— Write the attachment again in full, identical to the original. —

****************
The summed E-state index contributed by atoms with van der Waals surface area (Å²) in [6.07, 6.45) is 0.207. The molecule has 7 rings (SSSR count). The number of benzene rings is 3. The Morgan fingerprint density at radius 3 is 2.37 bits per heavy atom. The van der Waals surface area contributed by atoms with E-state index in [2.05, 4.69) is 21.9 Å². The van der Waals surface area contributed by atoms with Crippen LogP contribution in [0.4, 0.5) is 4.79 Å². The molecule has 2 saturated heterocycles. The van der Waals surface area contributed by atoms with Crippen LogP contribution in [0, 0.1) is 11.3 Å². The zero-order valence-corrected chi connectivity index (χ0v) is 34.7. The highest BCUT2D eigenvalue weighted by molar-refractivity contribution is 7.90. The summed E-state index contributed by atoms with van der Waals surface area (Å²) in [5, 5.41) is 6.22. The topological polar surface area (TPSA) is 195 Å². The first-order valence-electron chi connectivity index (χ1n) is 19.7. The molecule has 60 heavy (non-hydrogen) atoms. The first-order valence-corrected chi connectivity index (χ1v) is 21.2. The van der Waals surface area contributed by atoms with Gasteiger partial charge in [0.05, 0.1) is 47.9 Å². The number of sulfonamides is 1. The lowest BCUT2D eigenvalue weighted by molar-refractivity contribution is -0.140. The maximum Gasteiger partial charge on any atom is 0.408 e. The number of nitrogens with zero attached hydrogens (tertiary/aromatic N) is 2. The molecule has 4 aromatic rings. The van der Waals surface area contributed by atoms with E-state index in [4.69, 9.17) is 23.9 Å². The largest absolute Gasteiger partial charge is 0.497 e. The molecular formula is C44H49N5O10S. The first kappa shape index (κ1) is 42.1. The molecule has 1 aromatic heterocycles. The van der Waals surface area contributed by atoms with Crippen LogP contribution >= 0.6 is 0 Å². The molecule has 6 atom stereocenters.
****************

The summed E-state index contributed by atoms with van der Waals surface area (Å²) in [6.07, 6.45) is 0.207. The molecule has 7 rings (SSSR count). The number of benzene rings is 3. The Morgan fingerprint density at radius 3 is 2.37 bits per heavy atom. The van der Waals surface area contributed by atoms with E-state index in [2.05, 4.69) is 21.9 Å². The van der Waals surface area contributed by atoms with Crippen LogP contribution in [0.4, 0.5) is 4.79 Å². The molecule has 2 saturated heterocycles. The van der Waals surface area contributed by atoms with Crippen LogP contribution in [0, 0.1) is 11.3 Å². The zero-order valence-corrected chi connectivity index (χ0v) is 34.7. The highest BCUT2D eigenvalue weighted by molar-refractivity contribution is 7.90. The summed E-state index contributed by atoms with van der Waals surface area (Å²) in [5, 5.41) is 6.22. The topological polar surface area (TPSA) is 195 Å². The first-order valence-electron chi connectivity index (χ1n) is 19.7. The molecule has 60 heavy (non-hydrogen) atoms. The first-order valence-corrected chi connectivity index (χ1v) is 21.2. The van der Waals surface area contributed by atoms with Gasteiger partial charge in [0.05, 0.1) is 47.9 Å². The number of sulfonamides is 1. The lowest BCUT2D eigenvalue weighted by molar-refractivity contribution is -0.140. The maximum Gasteiger partial charge on any atom is 0.408 e. The number of nitrogens with zero attached hydrogens (tertiary/aromatic N) is 2. The molecule has 4 aromatic rings. The van der Waals surface area contributed by atoms with E-state index in [4.69, 9.17) is 23.9 Å². The largest absolute Gasteiger partial charge is 0.497 e. The molecular formula is C44H49N5O10S. The first kappa shape index (κ1) is 42.1. The molecule has 1 aromatic heterocycles. The van der Waals surface area contributed by atoms with Crippen LogP contribution >= 0.6 is 0 Å². The molecule has 6 atom stereocenters.